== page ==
Image via WikipediaThe recent gold price escalation and the possible manipulation of the gold market has some interesting similarities with the LTCM collapse which risked in 1998 to derail Italy's qualification for the Euro.
LTCM was a hedge fund founded by bond guru John Meriwether which suffered a spectacular collapse in 1998 and was subsequently bailed out by consortium of banks at the behest of the U.S. Treasury and Federal Reserve. Fed and Treasury officials argued at the time that the bailout was necessary because the collapse of LTCM posed systemic implications for the global financial system. Here’s why:
When sovereign gold is lent / leased – it is generally sold into the market to raise cash balances.
The Italians were lending / leasing their sovereign gold and investing the proceeds with LTCM. Italy was no doubt attempting to reverse their sagging fortunes with their substantial sovereign gold holdings due to the reality that their gold holdings were only losing value over that time frame.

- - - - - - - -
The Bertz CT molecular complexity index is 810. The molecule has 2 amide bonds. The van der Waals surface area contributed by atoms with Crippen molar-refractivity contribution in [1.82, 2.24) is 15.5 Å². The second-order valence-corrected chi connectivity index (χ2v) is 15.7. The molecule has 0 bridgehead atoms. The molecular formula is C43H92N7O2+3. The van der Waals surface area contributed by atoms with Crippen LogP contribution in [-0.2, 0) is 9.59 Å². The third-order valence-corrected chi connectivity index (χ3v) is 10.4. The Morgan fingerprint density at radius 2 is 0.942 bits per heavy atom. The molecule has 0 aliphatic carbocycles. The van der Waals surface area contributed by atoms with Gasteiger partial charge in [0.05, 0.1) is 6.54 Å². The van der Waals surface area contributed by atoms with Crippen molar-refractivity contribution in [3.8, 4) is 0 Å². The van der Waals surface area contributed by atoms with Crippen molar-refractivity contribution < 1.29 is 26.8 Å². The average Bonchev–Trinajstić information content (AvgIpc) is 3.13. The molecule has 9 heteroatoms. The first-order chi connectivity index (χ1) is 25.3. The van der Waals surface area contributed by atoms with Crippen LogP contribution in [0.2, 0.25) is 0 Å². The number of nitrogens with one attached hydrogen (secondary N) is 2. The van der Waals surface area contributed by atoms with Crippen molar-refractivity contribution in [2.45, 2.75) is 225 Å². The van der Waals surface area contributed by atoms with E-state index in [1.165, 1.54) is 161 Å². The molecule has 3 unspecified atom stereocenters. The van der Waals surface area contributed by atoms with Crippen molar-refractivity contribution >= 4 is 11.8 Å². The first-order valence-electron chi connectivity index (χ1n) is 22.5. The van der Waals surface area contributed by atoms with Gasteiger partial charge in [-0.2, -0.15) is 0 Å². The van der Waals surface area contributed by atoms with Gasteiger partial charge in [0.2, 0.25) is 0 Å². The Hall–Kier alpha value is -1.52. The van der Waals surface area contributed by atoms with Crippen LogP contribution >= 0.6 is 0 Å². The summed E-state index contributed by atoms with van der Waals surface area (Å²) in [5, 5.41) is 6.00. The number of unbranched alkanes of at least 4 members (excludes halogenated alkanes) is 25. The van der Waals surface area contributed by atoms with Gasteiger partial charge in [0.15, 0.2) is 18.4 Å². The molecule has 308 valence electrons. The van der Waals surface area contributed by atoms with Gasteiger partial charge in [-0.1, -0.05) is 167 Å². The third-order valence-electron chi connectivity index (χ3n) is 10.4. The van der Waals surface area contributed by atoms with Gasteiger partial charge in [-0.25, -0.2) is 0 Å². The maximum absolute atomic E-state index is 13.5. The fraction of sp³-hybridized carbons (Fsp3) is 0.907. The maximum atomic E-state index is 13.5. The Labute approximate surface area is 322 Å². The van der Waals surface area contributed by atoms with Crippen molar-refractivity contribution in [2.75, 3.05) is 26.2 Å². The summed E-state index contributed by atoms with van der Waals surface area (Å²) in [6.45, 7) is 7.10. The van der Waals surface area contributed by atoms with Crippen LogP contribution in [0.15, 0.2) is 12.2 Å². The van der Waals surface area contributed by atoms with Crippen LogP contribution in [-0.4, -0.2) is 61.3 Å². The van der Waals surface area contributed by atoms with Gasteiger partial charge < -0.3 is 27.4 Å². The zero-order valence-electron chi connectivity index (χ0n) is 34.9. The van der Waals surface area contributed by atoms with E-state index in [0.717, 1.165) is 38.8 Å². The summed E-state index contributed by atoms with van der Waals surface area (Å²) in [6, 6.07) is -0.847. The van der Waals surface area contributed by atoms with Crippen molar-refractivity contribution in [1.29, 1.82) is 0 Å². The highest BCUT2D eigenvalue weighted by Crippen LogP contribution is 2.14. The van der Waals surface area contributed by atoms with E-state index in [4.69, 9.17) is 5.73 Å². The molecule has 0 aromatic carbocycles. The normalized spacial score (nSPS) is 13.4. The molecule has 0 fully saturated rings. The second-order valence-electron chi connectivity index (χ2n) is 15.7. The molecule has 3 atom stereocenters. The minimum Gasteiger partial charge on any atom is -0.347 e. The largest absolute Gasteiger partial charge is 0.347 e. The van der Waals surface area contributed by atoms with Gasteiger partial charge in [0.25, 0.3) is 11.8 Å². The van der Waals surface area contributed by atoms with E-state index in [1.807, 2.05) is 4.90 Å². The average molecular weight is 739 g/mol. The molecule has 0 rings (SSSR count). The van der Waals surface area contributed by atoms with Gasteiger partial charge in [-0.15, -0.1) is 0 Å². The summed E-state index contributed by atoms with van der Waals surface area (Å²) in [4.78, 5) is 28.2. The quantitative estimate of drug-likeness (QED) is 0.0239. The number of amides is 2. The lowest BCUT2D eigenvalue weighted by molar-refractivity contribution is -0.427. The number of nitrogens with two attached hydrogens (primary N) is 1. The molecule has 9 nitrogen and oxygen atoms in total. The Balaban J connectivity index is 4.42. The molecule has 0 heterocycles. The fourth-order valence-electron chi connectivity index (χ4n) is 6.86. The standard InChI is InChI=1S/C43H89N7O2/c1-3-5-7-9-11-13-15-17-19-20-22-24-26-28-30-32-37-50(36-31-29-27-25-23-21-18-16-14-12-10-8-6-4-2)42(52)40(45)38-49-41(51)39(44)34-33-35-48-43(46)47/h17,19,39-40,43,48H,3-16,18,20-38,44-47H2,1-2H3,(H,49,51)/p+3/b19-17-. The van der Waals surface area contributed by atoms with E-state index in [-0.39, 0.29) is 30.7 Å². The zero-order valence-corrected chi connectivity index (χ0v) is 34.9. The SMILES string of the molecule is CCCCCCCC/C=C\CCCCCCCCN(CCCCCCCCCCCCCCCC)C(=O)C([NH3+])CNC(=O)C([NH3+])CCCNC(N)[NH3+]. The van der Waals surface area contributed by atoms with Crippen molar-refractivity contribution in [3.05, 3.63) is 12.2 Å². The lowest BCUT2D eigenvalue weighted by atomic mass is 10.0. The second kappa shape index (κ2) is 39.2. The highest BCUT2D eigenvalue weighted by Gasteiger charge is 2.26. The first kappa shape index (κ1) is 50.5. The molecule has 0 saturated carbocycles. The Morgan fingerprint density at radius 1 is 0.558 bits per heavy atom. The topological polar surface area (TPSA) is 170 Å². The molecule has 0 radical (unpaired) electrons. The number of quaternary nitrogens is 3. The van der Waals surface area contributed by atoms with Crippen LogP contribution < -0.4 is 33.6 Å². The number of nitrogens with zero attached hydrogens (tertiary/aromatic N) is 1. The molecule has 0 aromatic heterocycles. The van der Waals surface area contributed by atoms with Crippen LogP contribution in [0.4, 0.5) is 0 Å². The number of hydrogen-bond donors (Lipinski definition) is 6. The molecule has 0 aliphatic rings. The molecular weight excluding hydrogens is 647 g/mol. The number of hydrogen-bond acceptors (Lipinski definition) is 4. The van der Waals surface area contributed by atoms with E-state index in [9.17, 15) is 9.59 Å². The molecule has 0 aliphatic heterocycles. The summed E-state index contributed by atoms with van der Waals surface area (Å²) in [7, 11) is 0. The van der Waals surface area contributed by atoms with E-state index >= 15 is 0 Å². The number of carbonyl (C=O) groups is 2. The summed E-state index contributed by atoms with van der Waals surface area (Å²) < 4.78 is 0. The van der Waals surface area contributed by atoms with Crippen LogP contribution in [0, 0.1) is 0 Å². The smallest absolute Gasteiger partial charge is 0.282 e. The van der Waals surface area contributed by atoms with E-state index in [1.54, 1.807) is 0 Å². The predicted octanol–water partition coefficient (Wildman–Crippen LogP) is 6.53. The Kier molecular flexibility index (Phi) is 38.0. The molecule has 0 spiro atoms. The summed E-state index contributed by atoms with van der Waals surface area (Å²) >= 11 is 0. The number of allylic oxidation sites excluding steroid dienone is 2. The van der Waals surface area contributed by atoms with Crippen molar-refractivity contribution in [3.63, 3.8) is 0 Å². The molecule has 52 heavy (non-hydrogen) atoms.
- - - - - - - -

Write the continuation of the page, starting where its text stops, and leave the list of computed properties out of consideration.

The declining gold price was effectively preventing Italy from qualyfing for the Euro by negatively impacting the value of their reserves.
This would have made the Italians highly agreeable to any proposal to help reverse or alleviate that reality.
Thinking that LTCM was infallible – owing to them having a couple of Nobel laureates on staff and also being predisposed to playing fast-and-easy with their gold accounts – Italy still wasn’t done. Next up was a gold loan / lease – arranged by bullion bankers [like Goldman Sachs]. The proceeds were invested in LTCM in the belief they would earn the ‘magical gains’ that LTCM had been delivering to their investors.
When LTCM failed, they had to be bailed out because a public bankruptcy would have:
A] exposed the Italian manipulation of their sovereign gold [which did aid and abet in a wider – globally coordinated - gold price suppression]
B] that Italy was playing “financial accounting tricks” to qualify for the Euro